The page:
Spender Vs Saver — Which One Are You?
Not all spending is bad and not all saving is really saving. I created the Spender vs Saver Continuum as a way to visualize the differences and create a dialog about what it means to be a spender vs a saver.
On the far left side of the continuum are people who spend every dime, never save and get stuck in Dodge. Even an inheritance or lottery windfall typically doesn’t help because they don’t see the value in saving or never developed the discipline to save.
On the other side are the money masters. These folks often spend very little in relationship to their net worth. Everyone else is sitting somewhere in between saving some and spending some. Figuring out where you sit on the continuum is an important step in building wealth even if you don’t care to be an extreme saver. That’s okay, it’s not for everyone.
Spending and saving are such general terms. Without breaking them down a bit it’s hard to see where you might have an opportunity to tweak what you are currently doing to improve your life. I say “tweak” because I have found that real success lies in small changes made over time. Trying to make major changes overnight often results in a cycle of failure (you know, kind of like how crash diets work).
Let’s take a look at one way to evaluate your spending.
Spending: Wants vs Needs Test
It’s easy to confuse a want as a need. Once you’re clear about what you’re doing, you can make better choices. Sometimes satisfying a want is okay; the key is to be honest about what you’re doing.
Here are seven questions to ask yourself before spending to help weed out the wants from the needs. I’m sure there are many more questions, feel free to add yours in the comments section.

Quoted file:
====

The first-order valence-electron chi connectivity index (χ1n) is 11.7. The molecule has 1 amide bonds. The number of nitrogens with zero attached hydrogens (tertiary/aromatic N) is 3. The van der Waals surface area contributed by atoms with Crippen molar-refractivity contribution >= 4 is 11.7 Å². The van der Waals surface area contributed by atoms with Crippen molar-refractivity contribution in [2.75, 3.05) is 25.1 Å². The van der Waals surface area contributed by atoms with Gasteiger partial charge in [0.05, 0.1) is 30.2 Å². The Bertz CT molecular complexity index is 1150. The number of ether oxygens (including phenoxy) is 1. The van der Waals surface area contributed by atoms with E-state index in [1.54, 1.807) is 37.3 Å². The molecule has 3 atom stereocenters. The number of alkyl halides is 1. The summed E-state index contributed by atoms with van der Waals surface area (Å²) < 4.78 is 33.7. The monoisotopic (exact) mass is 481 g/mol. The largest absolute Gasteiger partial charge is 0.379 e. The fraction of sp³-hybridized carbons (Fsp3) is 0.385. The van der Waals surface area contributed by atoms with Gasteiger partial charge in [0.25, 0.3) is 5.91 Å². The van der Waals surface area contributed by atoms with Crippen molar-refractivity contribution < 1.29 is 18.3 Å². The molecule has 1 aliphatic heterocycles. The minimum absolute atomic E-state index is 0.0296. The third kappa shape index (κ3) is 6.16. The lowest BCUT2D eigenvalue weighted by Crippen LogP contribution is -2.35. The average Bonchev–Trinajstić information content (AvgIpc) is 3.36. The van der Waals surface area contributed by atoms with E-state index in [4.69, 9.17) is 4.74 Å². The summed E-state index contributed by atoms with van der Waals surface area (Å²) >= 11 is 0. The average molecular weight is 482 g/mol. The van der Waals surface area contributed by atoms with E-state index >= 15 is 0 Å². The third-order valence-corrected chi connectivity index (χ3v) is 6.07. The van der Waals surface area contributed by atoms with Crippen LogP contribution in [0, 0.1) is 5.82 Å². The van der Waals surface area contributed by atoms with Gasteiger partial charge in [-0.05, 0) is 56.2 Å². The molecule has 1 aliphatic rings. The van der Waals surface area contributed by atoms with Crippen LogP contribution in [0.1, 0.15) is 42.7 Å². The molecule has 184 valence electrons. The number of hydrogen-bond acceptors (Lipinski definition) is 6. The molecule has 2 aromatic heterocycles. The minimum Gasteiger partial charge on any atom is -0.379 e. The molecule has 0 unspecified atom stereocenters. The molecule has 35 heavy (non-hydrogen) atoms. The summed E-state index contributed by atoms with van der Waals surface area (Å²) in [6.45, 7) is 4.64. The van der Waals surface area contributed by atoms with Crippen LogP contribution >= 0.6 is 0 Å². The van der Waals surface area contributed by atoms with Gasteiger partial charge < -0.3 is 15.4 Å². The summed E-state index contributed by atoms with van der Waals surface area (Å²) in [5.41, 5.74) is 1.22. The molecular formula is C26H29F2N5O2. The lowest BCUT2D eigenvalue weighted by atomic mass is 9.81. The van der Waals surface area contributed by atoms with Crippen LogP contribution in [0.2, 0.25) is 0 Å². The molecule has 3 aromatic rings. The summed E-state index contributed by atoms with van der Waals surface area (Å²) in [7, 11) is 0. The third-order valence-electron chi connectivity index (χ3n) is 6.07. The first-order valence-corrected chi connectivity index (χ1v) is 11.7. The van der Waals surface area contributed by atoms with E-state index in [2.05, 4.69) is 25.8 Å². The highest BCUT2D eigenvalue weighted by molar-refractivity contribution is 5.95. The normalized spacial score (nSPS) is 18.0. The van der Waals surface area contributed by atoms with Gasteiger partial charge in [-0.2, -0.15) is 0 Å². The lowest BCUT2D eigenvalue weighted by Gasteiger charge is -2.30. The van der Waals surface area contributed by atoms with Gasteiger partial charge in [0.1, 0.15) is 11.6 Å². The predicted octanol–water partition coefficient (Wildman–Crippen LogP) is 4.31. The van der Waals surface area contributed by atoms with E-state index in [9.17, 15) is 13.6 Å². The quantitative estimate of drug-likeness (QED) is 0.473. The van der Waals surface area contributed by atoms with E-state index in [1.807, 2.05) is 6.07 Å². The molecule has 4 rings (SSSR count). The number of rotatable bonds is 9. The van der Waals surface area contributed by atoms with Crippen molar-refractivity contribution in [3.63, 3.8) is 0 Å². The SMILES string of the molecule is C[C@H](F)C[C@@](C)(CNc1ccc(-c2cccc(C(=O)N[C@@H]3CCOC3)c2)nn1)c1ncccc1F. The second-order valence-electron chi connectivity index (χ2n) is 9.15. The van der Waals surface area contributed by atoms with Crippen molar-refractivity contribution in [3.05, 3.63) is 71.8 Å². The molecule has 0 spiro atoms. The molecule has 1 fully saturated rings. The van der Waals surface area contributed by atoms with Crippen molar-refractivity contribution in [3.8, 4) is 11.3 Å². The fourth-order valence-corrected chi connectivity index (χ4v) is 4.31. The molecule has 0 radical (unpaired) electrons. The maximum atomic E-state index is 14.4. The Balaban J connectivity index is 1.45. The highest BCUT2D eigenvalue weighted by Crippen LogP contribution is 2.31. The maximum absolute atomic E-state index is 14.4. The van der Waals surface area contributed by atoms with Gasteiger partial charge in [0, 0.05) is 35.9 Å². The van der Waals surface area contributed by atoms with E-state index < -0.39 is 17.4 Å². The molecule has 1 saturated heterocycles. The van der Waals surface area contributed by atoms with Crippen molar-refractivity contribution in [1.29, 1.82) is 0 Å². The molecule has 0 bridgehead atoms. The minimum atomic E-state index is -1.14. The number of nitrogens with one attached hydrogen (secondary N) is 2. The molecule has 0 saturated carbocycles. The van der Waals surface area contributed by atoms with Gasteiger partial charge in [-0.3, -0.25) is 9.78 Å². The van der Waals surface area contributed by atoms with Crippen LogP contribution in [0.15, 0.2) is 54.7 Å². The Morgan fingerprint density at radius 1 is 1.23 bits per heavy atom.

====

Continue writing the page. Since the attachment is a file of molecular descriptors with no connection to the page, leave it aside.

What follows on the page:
By taking the time to get honest about making a purchase, you could find that you cut your spending very easily.
Savings: Future Expenses vs Investing
Another problem is that many of us think the money we put in savings is being “saved” for future spending. From my point of view there are two savings buckets: Future Expenses and Investing. Each of these buckets have a completely different purpose.
Future Expenses Bucket
Money that goes in the Future Expenses bucket will be spent. I’ve written an entire post dedicated to this subject. For now just know that this is where you save for bills or items you know will be coming up in the future. Here is a partial list of the categories in my Future Expenses bucket:
- Auto: Repair
- Auto: Replacement
- Auto: Insurance
- Home: Maintenance
- Home: Insurance
- Home: Improvements
- Home: Property Taxes
- Personal: Vacation
- Personal: Emergency Fund
Money that goes in the Investing bucket will not be spent. I know, this is a hard one to swallow but once you realize that this is the best path to financial freedom, it makes it a lot easier to put money in this bucket and protect it from poachers (by the way, poachers are usually found by looking in the mirror). Here are four truths about the investing bucket:
- Each dollar is your employee and, if trained right, can work to replace your income. (Read that again…it is a powerful statement.)
- You don’t have to know anything about “investing” to start.
- You will sleep better knowing you are taking responsibility for your future.
- Your self-confidence will grow in many areas of your life along with your account balance.
A good rule of thumb is to automatically have 10% of your gross earnings put in your investment bucket. If you can’t swing 10% of your gross income now, start with something you can do and then work up from there. The point is to start.
Future posts will touch on this subject more. In the meantime, here are two books I read early on that made a huge impact on my life. You might find some useful ideas here, too. (Note: These are affiliate links.)
- The Richest Man in Babylon
by George S. Clason
- Your Money or Your Life: Transforming Your Relationship with Money and Achieving Financial Independence
by Vicki Robin
What about you?
If I were to take a pen and mark where I am today on the Spender vs Saver Continuum, I’d put the mark somewhere on the right side. I came from the far left. Where would you put your mark? Are you happy with where you are? If not, what is your first step in making a change? Please share your story and ideas in the comments section below.
Part I: Does Your Spending Support Your Values? (focuses on defining your values)
Part II: Does Your Spending Support Your Values? (focuses on tracking expenses to values)
Reduce Financial Emergencies With One Simple Strategy (this post covers Future Capital Expenses)